Performance of the American Urological Association Symptom Index with and without an additional urge incontinence item
Barry, M. J., Avins, A. L., & Meleth, S. (2011). Performance of the American Urological Association Symptom Index with and without an additional urge incontinence item. Urology, 78(3), 550-554. DOI: 10.1016/j.urology.2011.04.017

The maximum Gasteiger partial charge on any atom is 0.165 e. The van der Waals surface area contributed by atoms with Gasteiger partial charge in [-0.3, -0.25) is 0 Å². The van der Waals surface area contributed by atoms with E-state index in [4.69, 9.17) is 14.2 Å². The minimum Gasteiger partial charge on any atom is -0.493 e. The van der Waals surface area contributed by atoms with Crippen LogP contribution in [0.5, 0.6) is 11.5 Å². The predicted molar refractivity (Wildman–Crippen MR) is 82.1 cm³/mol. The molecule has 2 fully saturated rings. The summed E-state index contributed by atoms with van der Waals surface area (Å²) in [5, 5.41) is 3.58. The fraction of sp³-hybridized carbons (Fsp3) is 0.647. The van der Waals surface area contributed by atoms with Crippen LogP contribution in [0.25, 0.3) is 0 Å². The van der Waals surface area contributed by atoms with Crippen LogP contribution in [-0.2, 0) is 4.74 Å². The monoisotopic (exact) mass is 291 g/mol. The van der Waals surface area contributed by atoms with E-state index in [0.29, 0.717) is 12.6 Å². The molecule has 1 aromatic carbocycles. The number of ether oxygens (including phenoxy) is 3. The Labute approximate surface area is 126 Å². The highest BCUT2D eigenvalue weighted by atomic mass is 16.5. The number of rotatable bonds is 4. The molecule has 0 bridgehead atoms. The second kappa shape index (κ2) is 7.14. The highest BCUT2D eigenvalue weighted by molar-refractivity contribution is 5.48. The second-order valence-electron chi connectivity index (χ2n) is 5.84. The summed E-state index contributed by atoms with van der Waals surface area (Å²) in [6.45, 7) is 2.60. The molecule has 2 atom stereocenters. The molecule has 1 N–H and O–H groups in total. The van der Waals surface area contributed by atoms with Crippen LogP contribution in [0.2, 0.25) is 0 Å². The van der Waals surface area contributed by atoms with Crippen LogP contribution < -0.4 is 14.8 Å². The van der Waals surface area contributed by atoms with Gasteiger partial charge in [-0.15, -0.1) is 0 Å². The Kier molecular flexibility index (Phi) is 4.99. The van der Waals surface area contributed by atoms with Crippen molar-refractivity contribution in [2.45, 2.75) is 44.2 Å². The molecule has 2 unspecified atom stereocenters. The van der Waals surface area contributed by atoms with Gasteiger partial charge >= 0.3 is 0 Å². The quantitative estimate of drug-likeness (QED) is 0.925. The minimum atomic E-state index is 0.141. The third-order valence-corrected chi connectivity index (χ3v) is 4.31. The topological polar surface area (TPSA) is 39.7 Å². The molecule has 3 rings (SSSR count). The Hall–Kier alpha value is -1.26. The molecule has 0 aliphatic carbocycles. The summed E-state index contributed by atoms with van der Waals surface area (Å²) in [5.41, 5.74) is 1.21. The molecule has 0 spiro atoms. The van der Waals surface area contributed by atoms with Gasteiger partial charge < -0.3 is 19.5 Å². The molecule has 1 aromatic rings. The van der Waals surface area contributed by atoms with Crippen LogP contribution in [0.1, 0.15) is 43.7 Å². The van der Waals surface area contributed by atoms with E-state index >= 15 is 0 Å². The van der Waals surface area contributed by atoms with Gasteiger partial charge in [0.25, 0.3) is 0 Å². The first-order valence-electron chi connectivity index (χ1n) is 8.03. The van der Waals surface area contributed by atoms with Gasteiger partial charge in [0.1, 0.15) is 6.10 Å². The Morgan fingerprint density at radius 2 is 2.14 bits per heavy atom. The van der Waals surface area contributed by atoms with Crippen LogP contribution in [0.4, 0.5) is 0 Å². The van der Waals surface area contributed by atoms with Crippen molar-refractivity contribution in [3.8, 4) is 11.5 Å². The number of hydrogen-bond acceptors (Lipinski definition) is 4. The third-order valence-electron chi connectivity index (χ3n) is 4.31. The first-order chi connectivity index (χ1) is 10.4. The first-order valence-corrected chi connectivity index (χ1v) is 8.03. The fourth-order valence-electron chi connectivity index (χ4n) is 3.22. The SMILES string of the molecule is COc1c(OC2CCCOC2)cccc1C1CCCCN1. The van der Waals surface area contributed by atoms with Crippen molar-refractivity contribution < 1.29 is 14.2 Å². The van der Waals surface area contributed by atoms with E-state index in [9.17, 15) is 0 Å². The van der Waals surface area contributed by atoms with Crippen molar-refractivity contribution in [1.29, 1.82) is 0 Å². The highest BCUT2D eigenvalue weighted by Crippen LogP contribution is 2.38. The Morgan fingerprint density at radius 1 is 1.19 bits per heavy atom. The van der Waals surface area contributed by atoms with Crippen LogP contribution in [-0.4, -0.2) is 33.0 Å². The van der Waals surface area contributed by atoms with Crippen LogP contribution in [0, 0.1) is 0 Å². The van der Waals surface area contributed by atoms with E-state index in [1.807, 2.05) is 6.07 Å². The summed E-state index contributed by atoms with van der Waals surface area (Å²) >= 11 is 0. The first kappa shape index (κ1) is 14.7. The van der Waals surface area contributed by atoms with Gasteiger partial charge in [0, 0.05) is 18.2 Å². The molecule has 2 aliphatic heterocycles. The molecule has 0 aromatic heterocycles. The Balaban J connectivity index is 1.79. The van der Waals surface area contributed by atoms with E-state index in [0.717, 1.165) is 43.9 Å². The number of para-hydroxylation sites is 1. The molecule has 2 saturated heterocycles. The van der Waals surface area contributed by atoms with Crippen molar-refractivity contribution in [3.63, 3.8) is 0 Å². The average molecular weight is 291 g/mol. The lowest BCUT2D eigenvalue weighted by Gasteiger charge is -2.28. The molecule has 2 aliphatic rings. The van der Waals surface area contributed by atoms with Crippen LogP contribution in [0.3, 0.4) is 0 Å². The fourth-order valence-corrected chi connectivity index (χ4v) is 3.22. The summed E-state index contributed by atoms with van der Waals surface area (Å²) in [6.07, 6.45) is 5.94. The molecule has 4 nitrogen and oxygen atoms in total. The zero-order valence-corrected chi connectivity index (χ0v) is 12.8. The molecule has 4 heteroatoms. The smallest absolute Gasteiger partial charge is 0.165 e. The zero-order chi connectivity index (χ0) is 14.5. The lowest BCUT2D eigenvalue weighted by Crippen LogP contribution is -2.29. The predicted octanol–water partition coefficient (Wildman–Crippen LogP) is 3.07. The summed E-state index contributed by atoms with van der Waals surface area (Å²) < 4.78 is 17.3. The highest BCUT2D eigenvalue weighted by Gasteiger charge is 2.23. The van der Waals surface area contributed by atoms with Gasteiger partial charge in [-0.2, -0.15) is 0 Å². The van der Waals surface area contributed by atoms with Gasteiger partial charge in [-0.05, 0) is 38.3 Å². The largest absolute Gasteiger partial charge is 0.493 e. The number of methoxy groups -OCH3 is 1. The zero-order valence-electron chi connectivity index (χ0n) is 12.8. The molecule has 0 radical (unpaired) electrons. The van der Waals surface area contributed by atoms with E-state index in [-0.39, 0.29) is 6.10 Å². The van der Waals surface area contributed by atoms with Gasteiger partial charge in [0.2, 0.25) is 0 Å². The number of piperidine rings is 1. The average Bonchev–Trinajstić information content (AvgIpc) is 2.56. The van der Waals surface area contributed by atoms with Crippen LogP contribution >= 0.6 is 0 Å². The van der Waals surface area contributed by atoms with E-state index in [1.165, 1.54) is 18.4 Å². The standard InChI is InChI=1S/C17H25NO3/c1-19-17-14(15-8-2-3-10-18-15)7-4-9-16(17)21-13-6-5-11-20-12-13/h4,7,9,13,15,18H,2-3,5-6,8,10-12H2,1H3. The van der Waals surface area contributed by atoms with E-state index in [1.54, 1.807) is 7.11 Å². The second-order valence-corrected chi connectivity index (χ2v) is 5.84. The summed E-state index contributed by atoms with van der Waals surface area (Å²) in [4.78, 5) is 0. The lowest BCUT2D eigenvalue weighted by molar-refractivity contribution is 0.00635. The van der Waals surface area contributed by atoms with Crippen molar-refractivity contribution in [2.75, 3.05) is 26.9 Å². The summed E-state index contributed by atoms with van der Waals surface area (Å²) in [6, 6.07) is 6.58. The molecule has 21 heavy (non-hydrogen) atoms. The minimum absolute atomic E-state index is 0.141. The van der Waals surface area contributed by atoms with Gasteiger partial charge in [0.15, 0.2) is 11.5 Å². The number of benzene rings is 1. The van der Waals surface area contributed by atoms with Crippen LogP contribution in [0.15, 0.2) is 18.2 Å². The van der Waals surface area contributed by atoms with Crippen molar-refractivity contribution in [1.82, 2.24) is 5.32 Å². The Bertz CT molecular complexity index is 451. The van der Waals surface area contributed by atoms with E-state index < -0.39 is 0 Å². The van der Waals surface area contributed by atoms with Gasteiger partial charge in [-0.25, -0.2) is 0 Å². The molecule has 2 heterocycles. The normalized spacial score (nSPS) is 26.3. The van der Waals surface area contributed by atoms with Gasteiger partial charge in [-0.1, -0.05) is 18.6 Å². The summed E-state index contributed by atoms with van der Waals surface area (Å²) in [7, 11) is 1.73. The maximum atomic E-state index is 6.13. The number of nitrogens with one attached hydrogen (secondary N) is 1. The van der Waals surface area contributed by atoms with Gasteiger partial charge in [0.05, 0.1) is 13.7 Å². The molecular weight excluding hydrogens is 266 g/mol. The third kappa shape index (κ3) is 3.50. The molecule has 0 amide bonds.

Objective<br>To examine the value of adding an urge incontinence question to the American Urological Association Symptom Index (AUASI) among men in the Complementary and Alternative Medicine for Urological Symptoms (CAMUS) trial.<br><br>Methods<br>The CAMUS study was a randomized trial of Saw palmetto fruit extract versus placebo among men aged ?45 years with an AUASI score of ?8 and ?24. The baseline measurements included the AUASI, a question about urge incontinence (UI), the International Prostate Symptom Score quality of life question, and the Benign Prostatic Hyperplasia Impact Index. We correlated the items and scales and examined whether adding the UI question resulted in better prediction of disease-specific health status.<br><br>Results<br>The mean age of the 369 men in the CAMUS trial was 61 years, and mean baseline AUASI score was 14.6. UI was reported infrequently; about 82% of the respondents answered the question “not at all” or “<1 time in 5.” UI correlated significantly with all other AUASI items, except for weak stream; the strongest correlation was to urgency (R = 0.51, P < .0001). The correlation between the AUASI score and the AUASI + UI score was 0.98 (P < .0001). In a logistic regression analysis predicting the International Prostate Symptom Score quality of life score, adding UI to the AUASI slightly increased the discriminating ability (c statistic increased from 0.77 to 0.78, P < .0001). Similarly, in a linear regression analysis predicting the Benign Prostatic Hyperplasia Impact Index score, adding UI to the AUASI slightly increased the predictive ability (R2 statistic increased from 0.22 to 0.26, P < .0001).<br><br>Conclusion<br>According to our analysis in the CAMUS trial population, the value of adding a UI question to the AUASI in terms of predicting bother seemed small at best.<br>The American Urological Association Symptom Index (AUASI) for quantifying lower urinary tract symptoms (LUTS) associated with benign prostatic hyperplasia (BPH) was first published in 1992.1 Subsequently, the 7-item scale and a 1-item bother question, scored separately, became known as the International Prostate Symptom Score (IPSS).  and <br>Since its introduction almost 20 years ago, the AUASI/IPSS has been widely used in both clinical practice and clinical research. The use of the index in clinical practice has been recommended by both American and international clinical practice guidelines.  and  The index has been translated and linguistically validated in 56 different languages and is commonly used for LUTS/BPH research. An ISI Web of Knowledge (Thomson Reuters, New York, NY) search performed on March 24, 2010 identified 1192 citations to the original 1992 AUASI validation report in the subsequent published scientific literature from investigators in 49 countries.<br>Despite its widespread acceptance, the performance of the index has been criticized. Chief among the concerns has been that the index is not specific for LUTS attributable to BPH.6 Thus, the index cannot be used by itself for diagnosis; however, that was never an intended use, as emphasized by the original validation study.<br>Another longstanding criticism has been that the AUASI does not include an urge incontinence (UI) item, which would also balance the number of filling and voiding items in the index. , , ,  and  Although the original developers considered incontinence a separate domain of LUTS, UI due to secondary detrusor instability can certainly occur among men with bladder outlet obstruction resulting from BPH.<br>The purpose of the present study was to examine the value, especially in terms of predicting symptom-related bother, of adding an UI question to the AUASI among men enrolled in the Complementary and Alternative Medicine for Urological Symptoms (CAMUS) trial.